[erlang-questions] Request feedback on example project

zxq9 <>
Thu Feb 4 13:52:58 CET 2016


On 2016年2月4日 木曜日 07:29:06 Nathaniel Waisbrot wrote:
> >
> > I don't even like the idea of using maps for this, but the "old
> > fashioned" tuple type seems to be discouraged in the R18 docs. Meh.
> >
> > So much for trying to be hip to the new thing. I like my old tuples.
> > I don't think there is anything in here that doesn't work even with
> > rather old ERTS releases, so I'm switching this (back) to tuples.
> > With regard to tuples VS maps for trivial things like this... I almost
> > feel like its a case of getting a newfangled toy and simply feeling
> > compelled to use it everywhere.
> 
> As someone with less than 10,000 hours of OTP code under my belt, I found
> this change (tuples to maps) to be so useful that I immediately upgraded
> all my code to require version 18.
> With the tuples, I had to check the documentation every single time I made
> a supervisor to confirm whether it was `intensity` or `period` first. I
> also would get copy/paste errors because I'd copy the child spec for a
> worker that was set to `brutal_kill` and use that as template for a
> supervisor without changing it to `infinity`.
> The new maps are self-documenting and they provide sane defaults so that if
> I want a vanilla supervisor I can just say `#{id => cool_super, start =>
> {M, F, A}, type => supervisor}`.  Not only do I avoid dumb bugs, but it's
> also clear that this is a vanilla supervisor and not something more
> interesting.
> 
> It seems like a small change, but I thought the old tuples were _awful_ and
> I was very happy to see them marked as deprecated.

Having a method for defaulting to sane values (using maps for convenience)
makes perfect sense. But *deprecating* tuples bothers me -- it means that
eventually every piece of OTP code is going to break or have to be
(arbitrarily) moved forward to maps for no gain.

Ideally, if I could have my way... and actually I can, so I'm going to add
something like this to my own templating tool...

  vanilla_worker(Name) ->
      vanilla_worker(Name, []).

  vanilla_worker(Name, Args) ->
      {Name,
       {Name, start_link, Args},
       permanent,
       brutal_kill,
       worker,
       [Name]}.

...And maybe one or two more really common ones.

I find it every bit as annoying to define a bunch of nearly identical
maps as a bunch of nearly identical tuples. I generally only have to do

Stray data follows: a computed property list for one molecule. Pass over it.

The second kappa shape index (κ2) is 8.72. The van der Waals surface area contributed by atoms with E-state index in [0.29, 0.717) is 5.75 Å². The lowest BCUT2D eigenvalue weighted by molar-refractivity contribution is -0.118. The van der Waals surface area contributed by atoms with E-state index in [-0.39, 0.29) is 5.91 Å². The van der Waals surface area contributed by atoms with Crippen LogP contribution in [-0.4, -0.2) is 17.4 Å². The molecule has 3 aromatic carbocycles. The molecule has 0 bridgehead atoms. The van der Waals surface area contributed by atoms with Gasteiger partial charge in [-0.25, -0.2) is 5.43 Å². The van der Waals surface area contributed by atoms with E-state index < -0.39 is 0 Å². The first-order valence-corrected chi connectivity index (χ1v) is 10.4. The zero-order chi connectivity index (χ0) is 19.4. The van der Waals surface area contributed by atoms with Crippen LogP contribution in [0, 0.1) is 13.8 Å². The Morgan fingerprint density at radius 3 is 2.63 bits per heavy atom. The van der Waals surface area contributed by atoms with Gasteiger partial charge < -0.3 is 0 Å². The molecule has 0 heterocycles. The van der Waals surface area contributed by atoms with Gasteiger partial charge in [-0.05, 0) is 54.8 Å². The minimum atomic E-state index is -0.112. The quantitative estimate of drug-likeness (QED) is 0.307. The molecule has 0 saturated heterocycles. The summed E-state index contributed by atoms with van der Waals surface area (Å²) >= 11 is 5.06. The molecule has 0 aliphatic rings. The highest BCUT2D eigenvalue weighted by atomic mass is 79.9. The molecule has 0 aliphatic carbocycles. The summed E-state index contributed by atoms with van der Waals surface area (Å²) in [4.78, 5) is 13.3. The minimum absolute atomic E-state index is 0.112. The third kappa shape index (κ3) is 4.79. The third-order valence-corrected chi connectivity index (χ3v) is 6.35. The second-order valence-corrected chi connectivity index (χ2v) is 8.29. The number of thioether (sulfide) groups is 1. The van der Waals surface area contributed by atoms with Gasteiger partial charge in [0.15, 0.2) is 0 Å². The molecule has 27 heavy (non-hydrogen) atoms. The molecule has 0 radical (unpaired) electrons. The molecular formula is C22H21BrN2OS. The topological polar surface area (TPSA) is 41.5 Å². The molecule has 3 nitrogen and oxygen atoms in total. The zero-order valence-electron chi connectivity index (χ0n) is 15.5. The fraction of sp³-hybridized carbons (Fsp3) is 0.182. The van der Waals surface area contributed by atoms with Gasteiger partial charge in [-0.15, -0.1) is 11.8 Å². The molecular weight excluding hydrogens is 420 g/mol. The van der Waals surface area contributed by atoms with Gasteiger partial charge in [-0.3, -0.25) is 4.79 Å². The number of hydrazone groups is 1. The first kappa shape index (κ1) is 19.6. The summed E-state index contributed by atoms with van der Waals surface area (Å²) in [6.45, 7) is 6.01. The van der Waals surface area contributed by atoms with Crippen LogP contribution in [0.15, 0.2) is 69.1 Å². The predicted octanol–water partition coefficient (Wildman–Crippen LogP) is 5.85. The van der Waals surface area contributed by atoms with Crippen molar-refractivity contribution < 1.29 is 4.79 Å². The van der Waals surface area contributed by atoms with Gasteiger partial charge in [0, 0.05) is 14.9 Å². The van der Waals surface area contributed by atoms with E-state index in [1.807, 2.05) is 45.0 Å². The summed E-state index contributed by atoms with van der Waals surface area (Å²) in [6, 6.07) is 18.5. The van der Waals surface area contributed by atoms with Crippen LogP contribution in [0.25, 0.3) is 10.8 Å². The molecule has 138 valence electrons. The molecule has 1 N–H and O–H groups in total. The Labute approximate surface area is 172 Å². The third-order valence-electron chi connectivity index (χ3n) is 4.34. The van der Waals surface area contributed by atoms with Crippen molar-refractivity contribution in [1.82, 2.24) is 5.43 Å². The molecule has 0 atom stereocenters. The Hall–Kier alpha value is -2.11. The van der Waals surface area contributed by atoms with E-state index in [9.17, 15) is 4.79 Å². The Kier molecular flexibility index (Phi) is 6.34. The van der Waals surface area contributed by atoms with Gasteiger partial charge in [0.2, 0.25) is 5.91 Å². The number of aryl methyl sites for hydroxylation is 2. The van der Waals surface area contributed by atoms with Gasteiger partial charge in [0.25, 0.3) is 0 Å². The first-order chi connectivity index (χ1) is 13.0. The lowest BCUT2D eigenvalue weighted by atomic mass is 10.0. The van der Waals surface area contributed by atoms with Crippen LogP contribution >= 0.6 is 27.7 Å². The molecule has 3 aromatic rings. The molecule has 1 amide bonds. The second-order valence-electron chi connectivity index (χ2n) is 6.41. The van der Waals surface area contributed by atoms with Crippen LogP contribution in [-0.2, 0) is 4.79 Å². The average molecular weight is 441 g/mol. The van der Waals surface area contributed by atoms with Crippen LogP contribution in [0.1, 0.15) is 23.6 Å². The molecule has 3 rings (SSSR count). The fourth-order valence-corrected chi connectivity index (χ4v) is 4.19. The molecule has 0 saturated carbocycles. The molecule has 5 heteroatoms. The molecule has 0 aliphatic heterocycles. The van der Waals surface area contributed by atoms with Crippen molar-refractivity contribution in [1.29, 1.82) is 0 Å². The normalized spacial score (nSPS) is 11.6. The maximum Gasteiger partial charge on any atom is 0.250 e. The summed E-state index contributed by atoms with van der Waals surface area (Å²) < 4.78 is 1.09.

this from scratch *once* per project, which is really not a big deal.
Its annoying either way, but its typically a one-off annoyance.

(Until now I've just had a template I have a script pull over and start
from there, so I sort of forgot that this could be annoying.)

> > Oh, a layout issue.  I don't like big black blobs (except when I
> > > write them).  So
> > > %% wdrwertwertwert
> > > %% wertwertwertwrt
> > > %% wretertwertwertew
> > > -spec frgsdfgdfghsdfg
> > > asdfasdf(sdfgsdfg) ->
> > >     ....
> > >
> > > is just a bit too much for me to be comfortable with.  I'd find
> > > it easier to read with blank line after the %% comment block
> > > and a blank line after the -spec.
> > >
> > > I find that with my OWN code it's so obvious that packing it
> > > tightly doesn't impair readability, but with someone else's
> > > code well-placed blank lines never go amiss.  I can only suppose
> > > that I'm in error about my own code and that it too could do with
> > > more blank lines.
> >
> > *MY* code is always perfectly readable as big, immaculate, unbroken
> > blocks. Until a few months later. Ugh.
> >
> > I'm not sure where I stand on the line break issue, really, but since
> > you mentioned it I'm trying out a line between doc and spec, a line
> > between spec and definition, and two lines between functions (but no
> > lines between function clauses -- I already know that confuses me,
> > especially with un-specced/un-docced functions).
> >
> 
> 
> I don't feel very strongly on this one (I do about the supervisor spec),
> but I find the tight-packed blocks _more_ readable in other people's code.
> I run my eyes down the left-hand side and see
> 
> %
> -
> a
> 
> And that's pretty clearly (1) some comments, (2) a compiler directive, (3)
> a function. They all go together: I expect the comment to be function
> documentation and the dash to be a function spec.
> 
> If I see
> 
> %
> 
> -
> 
> a
> 
> Then the comments might be module-level comments and the directive might be
> an export or an if or a define or a type declaration and I have to read
> more characters to figure out if those three lines are related.

I sometimes think so myself. In this case, though, where every function has
an explicit `%% @doc` at the head of the function docs and everything else
follows a pretty obvious pattern, I do indeed find it easier with the extra
lines. With a mishmash of styles in a single source file, though... ugh. I
think it would get really annoying. Tomorrow I'll check again and see which
I like. Part of my goal here is to get some feedback before I start doing
more open-source stuff... the place I've been coding the last year has been
rather niche and impossible to make generally applicable someplace like
github.

On second thought, I think the extra newlines actually improve *reading*
but may somewhat impare *scanning*.

Consider:
https://github.com/zxq9/zuuid/blob/master/src/zuuid.erl

One clear advantage is that my super-lazy-man's navigation in vi is far
more precise now, as each function and spec had is the start of what the
editor sees as its own block. Not a big deal (I usually jump directly to
wherever I want to go), but it is sort of nice.

-Craig


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